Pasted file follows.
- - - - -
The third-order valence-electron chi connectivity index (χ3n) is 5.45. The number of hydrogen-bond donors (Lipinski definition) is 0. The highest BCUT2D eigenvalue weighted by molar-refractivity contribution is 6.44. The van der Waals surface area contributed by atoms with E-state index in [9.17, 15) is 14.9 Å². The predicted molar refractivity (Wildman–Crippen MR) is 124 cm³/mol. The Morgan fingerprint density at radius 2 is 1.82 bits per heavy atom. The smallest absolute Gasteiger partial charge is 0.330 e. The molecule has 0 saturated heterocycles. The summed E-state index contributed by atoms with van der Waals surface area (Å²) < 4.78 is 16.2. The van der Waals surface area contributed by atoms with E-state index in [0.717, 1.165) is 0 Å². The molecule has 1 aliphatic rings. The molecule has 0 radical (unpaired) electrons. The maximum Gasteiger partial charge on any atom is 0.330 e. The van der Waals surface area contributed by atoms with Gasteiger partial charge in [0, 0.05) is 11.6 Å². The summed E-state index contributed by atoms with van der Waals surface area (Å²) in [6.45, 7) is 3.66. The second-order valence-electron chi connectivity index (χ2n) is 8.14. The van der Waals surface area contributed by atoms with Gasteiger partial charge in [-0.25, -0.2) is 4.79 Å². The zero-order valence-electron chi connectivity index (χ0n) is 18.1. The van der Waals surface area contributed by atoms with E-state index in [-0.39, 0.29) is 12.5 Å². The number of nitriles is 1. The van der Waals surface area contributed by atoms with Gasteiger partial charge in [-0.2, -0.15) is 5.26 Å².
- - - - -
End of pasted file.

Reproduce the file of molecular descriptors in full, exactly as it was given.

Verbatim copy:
The third-order valence-electron chi connectivity index (χ3n) is 5.45. The number of hydrogen-bond donors (Lipinski definition) is 0. The highest BCUT2D eigenvalue weighted by molar-refractivity contribution is 6.44. The van der Waals surface area contributed by atoms with E-state index in [9.17, 15) is 14.9 Å². The predicted molar refractivity (Wildman–Crippen MR) is 124 cm³/mol. The Morgan fingerprint density at radius 2 is 1.82 bits per heavy atom. The smallest absolute Gasteiger partial charge is 0.330 e. The molecule has 0 saturated heterocycles. The summed E-state index contributed by atoms with van der Waals surface area (Å²) < 4.78 is 16.2. The van der Waals surface area contributed by atoms with E-state index in [0.717, 1.165) is 0 Å². The molecule has 1 aliphatic rings. The molecule has 0 radical (unpaired) electrons. The maximum Gasteiger partial charge on any atom is 0.330 e. The van der Waals surface area contributed by atoms with Gasteiger partial charge in [0, 0.05) is 11.6 Å². The summed E-state index contributed by atoms with van der Waals surface area (Å²) in [6.45, 7) is 3.66. The second-order valence-electron chi connectivity index (χ2n) is 8.14. The van der Waals surface area contributed by atoms with Gasteiger partial charge in [-0.25, -0.2) is 4.79 Å². The zero-order valence-electron chi connectivity index (χ0n) is 18.1. The van der Waals surface area contributed by atoms with E-state index in [-0.39, 0.29) is 12.5 Å². The number of nitriles is 1. The van der Waals surface area contributed by atoms with Gasteiger partial charge in [-0.2, -0.15) is 5.26 Å².